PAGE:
New York Age Discrimination Attorneys
In a study by AARP, many individuals believe that age discrimination begins in the workplace when employees are in their 50s. Of the respondents in the study, more than half had seen or experienced discrimination in their lifetime. Unfortunately, this is an issue that is not going anywhere, especially as workplace culture and structures change with technology. While you may find it difficult to speak out against these discriminatory actions, it’s important you do.
If it’s happening to you, it’s likely to be happening to others. If you are a victim of age discrimination in New York, you need the employment discrimination lawyers of Brown Kwon & Lam. Contact us today.
Age Discrimination Laws
Under both federal and New York state laws, age discrimination in the workplace is illegal. Under the Age Discrimination in Employment Act (ADEA), discrimination on the basis of age in programs and activities receiving federal financial assistance is prohibited. The act applies to individuals 40 years of age and older, and permits the use of certain age distinctions and factors other than age itself to meet requirements. The federal law is specific to businesses that employ more than 20 individuals.
The New York State Human Rights Law (NYSHRL) also addresses age discrimination against employees. As of February 2020, New York State law prohibits all employers, regardless of size, from making hiring, firing, or other employment decisions based on age. New York age discrimination laws also apply to independent contractors. In addition, the act applies to those individuals age 18 and older. Under the law, you must file a complaint with the Division within one year of the alleged discriminatory act.
An amendment to the Age Discrimination in Employment Act of 1967, the Older Workers Benefit Protection Act of 1990 (OWBPA) extends protections to older employees by prohibiting the following:
- Targeting older workers when conducting lay-offs or staff reductions;
- Failing to follow procedures when asking older workers to waive their rights under the Age Discrimination in Employment Act; and
- Using an employee’s age as the basis for discriminating against them in regards to benefits.
Is it Age Discrimination?
To see if your claim falls under either of these laws, you must be able to show age played a factor in the event. Such discriminatory actions include:
- An employer refuses to hire or promote an employee
- An employer terminates an individual because of age
- An employer does not provide the same terms and conditions of employment, including salary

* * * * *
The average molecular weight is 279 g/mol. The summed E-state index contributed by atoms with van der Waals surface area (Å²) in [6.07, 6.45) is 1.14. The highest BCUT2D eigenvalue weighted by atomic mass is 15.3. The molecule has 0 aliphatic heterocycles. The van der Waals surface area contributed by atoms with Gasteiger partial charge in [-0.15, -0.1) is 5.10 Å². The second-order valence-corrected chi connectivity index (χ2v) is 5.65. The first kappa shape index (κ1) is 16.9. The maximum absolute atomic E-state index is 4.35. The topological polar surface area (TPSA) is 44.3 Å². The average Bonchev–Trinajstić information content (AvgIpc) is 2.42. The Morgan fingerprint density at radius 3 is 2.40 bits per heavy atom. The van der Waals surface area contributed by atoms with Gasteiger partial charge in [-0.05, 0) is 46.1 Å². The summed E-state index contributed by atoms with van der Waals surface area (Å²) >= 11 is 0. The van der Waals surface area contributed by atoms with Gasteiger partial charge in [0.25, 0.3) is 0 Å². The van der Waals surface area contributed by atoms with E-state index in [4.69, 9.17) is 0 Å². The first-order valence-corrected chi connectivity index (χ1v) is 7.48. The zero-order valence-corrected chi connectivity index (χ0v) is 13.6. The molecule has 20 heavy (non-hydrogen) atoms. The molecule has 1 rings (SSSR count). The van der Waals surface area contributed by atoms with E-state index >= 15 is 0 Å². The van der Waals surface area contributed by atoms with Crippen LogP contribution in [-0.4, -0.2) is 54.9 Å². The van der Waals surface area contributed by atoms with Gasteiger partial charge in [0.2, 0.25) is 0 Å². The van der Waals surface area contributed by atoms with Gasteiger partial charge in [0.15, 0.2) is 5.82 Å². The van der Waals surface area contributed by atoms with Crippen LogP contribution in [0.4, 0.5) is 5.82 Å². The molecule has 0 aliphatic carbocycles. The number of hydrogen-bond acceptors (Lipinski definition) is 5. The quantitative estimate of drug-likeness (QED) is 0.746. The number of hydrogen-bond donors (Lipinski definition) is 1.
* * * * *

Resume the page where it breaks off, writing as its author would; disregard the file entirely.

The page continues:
- An employer denies an individual acceptance into an apprentice program because of age
- An employer establishes separate seniority, layoff, or recall lists based on age
- Labor union does not extend the same benefits to one employee as others because of his or her age
- An employment agency does not provide services to individuals over 40 years old, such as job referrals
To prove age discrimination occurred, you must prove:
- Direct Evidence: This may include apparent and overt actions taken or avoided because of an employee’s age. This includes an employer telling you they are not hiring you or they are firing you specifically because of your age, or if you overhear a supervisor discussing your age as a negative element.
- Disparate Treatment: While this can be more difficult to prove, such actions would include your employers passing you over for a job or promotion for someone who is younger but less qualified.
- Disparate Impact: This type of action involves an employment policy that aims to be neutral, but instead, disproportionately impacts older employees because of age.
Age Discrimination Lawyers: Know Your Rights
Because it can be difficult to prove age discrimination has occurred unless direct evidence exists, it’s important to have an employment discrimination attorney on your side who can help you seek the justice and compensation you deserve.
There are certain documents pertaining to your employment that will be critical in your case. Such documents include:
- Evaluations and performance reviews
- Warnings or complaints against you
- Job description
- Employee handbooks, insurance policies, and manuals
As a victim of age discrimination in your New York workplace, you may find it hard to speak up against your employer, supervisor, or another coworker. But you deserve to be treated on the basis of your skills, not on your age.
If you believe that you were a victim of age discrimination in New York, contact Brown Kwon & Lam, LLP today.